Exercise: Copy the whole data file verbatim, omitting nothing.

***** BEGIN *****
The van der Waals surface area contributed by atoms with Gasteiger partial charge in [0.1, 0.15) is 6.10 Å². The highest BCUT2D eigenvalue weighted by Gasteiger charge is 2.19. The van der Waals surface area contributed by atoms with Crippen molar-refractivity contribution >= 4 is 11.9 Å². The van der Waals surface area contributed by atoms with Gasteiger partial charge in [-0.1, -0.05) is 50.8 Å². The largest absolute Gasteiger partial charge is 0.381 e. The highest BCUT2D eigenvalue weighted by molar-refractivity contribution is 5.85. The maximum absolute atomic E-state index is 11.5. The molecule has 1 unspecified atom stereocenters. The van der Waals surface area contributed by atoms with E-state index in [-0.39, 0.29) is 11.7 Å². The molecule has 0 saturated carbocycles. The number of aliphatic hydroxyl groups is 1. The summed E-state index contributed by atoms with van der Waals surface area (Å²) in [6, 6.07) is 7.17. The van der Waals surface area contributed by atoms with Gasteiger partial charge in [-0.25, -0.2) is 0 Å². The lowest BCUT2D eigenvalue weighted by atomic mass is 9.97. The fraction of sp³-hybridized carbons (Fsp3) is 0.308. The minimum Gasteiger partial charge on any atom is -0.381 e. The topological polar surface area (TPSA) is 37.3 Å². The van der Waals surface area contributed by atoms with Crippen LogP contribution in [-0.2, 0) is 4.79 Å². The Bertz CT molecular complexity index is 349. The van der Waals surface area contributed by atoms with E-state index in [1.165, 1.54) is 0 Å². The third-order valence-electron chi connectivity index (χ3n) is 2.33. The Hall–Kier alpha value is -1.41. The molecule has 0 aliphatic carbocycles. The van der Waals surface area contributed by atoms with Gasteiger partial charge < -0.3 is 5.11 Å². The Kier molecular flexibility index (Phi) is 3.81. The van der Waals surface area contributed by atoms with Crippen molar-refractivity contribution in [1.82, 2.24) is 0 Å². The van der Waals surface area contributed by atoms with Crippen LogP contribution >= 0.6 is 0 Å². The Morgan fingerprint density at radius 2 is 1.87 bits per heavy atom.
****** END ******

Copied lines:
The van der Waals surface area contributed by atoms with Gasteiger partial charge in [0.1, 0.15) is 6.10 Å². The highest BCUT2D eigenvalue weighted by Gasteiger charge is 2.19. The van der Waals surface area contributed by atoms with Crippen molar-refractivity contribution >= 4 is 11.9 Å². The van der Waals surface area contributed by atoms with Gasteiger partial charge in [-0.1, -0.05) is 50.8 Å². The largest absolute Gasteiger partial charge is 0.381 e. The highest BCUT2D eigenvalue weighted by molar-refractivity contribution is 5.85. The maximum absolute atomic E-state index is 11.5. The molecule has 1 unspecified atom stereocenters. The van der Waals surface area contributed by atoms with E-state index in [-0.39, 0.29) is 11.7 Å². The molecule has 0 saturated carbocycles. The number of aliphatic hydroxyl groups is 1. The summed E-state index contributed by atoms with van der Waals surface area (Å²) in [6, 6.07) is 7.17. The van der Waals surface area contributed by atoms with Gasteiger partial charge in [-0.25, -0.2) is 0 Å². The lowest BCUT2D eigenvalue weighted by atomic mass is 9.97. The fraction of sp³-hybridized carbons (Fsp3) is 0.308. The minimum Gasteiger partial charge on any atom is -0.381 e. The topological polar surface area (TPSA) is 37.3 Å². The van der Waals surface area contributed by atoms with Crippen LogP contribution in [-0.2, 0) is 4.79 Å². The Bertz CT molecular complexity index is 349. The van der Waals surface area contributed by atoms with E-state index in [1.165, 1.54) is 0 Å². The third-order valence-electron chi connectivity index (χ3n) is 2.33. The Hall–Kier alpha value is -1.41. The molecule has 0 aliphatic carbocycles. The van der Waals surface area contributed by atoms with Gasteiger partial charge < -0.3 is 5.11 Å². The Kier molecular flexibility index (Phi) is 3.81. The van der Waals surface area contributed by atoms with Crippen molar-refractivity contribution in [1.82, 2.24) is 0 Å². The van der Waals surface area contributed by atoms with Crippen LogP contribution >= 0.6 is 0 Å². The Morgan fingerprint density at radius 2 is 1.87 bits per heavy atom.